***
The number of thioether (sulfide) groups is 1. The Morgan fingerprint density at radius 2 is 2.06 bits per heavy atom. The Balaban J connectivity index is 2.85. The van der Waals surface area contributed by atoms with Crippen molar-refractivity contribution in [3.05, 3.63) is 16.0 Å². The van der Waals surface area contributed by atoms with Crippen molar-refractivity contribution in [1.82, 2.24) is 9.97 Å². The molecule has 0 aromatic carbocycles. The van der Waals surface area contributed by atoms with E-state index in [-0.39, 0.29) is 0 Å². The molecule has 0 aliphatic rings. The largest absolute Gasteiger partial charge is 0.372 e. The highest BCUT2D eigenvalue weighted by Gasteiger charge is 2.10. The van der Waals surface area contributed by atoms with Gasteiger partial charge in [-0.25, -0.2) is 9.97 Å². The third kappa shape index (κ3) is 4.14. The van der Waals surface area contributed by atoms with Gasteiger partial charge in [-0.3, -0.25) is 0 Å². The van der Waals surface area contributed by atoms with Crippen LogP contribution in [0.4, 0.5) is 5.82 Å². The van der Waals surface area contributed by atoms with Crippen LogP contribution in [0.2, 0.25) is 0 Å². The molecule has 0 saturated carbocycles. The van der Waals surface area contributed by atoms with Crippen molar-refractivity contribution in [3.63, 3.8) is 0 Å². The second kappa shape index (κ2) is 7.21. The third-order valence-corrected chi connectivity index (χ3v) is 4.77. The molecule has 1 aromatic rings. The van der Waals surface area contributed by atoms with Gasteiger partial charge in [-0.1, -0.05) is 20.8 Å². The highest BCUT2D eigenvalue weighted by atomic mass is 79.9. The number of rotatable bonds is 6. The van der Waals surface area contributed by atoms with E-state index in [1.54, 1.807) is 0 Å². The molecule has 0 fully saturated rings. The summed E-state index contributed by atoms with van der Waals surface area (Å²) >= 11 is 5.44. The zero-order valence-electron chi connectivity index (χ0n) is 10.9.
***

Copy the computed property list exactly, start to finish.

The number of thioether (sulfide) groups is 1. The Morgan fingerprint density at radius 2 is 2.06 bits per heavy atom. The Balaban J connectivity index is 2.85. The van der Waals surface area contributed by atoms with Crippen molar-refractivity contribution in [3.05, 3.63) is 16.0 Å². The van der Waals surface area contributed by atoms with Crippen molar-refractivity contribution in [1.82, 2.24) is 9.97 Å². The molecule has 0 aromatic carbocycles. The van der Waals surface area contributed by atoms with E-state index in [-0.39, 0.29) is 0 Å². The molecule has 0 aliphatic rings. The largest absolute Gasteiger partial charge is 0.372 e. The highest BCUT2D eigenvalue weighted by Gasteiger charge is 2.10. The van der Waals surface area contributed by atoms with Gasteiger partial charge in [-0.25, -0.2) is 9.97 Å². The third kappa shape index (κ3) is 4.14. The van der Waals surface area contributed by atoms with Gasteiger partial charge in [-0.3, -0.25) is 0 Å². The van der Waals surface area contributed by atoms with Crippen LogP contribution in [0.4, 0.5) is 5.82 Å². The van der Waals surface area contributed by atoms with Crippen LogP contribution in [0.2, 0.25) is 0 Å². The molecule has 0 saturated carbocycles. The van der Waals surface area contributed by atoms with Crippen molar-refractivity contribution in [3.63, 3.8) is 0 Å². The second kappa shape index (κ2) is 7.21. The third-order valence-corrected chi connectivity index (χ3v) is 4.77. The molecule has 1 aromatic rings. The van der Waals surface area contributed by atoms with Gasteiger partial charge in [-0.1, -0.05) is 20.8 Å². The highest BCUT2D eigenvalue weighted by atomic mass is 79.9. The number of rotatable bonds is 6. The van der Waals surface area contributed by atoms with E-state index in [1.54, 1.807) is 0 Å². The molecule has 0 fully saturated rings. The summed E-state index contributed by atoms with van der Waals surface area (Å²) >= 11 is 5.44. The zero-order valence-electron chi connectivity index (χ0n) is 10.9.